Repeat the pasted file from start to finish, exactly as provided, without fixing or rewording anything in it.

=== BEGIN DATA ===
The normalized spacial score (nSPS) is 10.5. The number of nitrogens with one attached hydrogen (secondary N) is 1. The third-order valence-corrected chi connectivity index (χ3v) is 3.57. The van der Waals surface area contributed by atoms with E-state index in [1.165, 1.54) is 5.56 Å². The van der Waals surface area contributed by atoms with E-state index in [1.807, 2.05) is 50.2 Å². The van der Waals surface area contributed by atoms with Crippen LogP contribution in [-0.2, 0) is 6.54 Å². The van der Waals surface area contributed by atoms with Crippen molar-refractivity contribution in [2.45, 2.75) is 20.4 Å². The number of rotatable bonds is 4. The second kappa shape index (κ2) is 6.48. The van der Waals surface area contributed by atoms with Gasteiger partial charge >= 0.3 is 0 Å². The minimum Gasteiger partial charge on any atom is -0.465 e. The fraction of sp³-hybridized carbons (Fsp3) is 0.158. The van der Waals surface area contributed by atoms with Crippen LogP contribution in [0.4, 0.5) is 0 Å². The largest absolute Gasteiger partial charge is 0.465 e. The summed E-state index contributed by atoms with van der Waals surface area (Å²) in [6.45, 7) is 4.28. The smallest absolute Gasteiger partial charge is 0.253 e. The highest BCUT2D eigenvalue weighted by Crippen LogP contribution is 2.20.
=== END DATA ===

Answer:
The normalized spacial score (nSPS) is 10.5. The number of nitrogens with one attached hydrogen (secondary N) is 1. The third-order valence-corrected chi connectivity index (χ3v) is 3.57. The van der Waals surface area contributed by atoms with E-state index in [1.165, 1.54) is 5.56 Å². The van der Waals surface area contributed by atoms with E-state index in [1.807, 2.05) is 50.2 Å². The van der Waals surface area contributed by atoms with Crippen LogP contribution in [-0.2, 0) is 6.54 Å². The van der Waals surface area contributed by atoms with Crippen molar-refractivity contribution in [2.45, 2.75) is 20.4 Å². The number of rotatable bonds is 4. The second kappa shape index (κ2) is 6.48. The van der Waals surface area contributed by atoms with Gasteiger partial charge >= 0.3 is 0 Å². The minimum Gasteiger partial charge on any atom is -0.465 e. The fraction of sp³-hybridized carbons (Fsp3) is 0.158. The van der Waals surface area contributed by atoms with Crippen LogP contribution in [0.4, 0.5) is 0 Å². The largest absolute Gasteiger partial charge is 0.465 e. The summed E-state index contributed by atoms with van der Waals surface area (Å²) in [6.45, 7) is 4.28. The smallest absolute Gasteiger partial charge is 0.253 e. The highest BCUT2D eigenvalue weighted by Crippen LogP contribution is 2.20.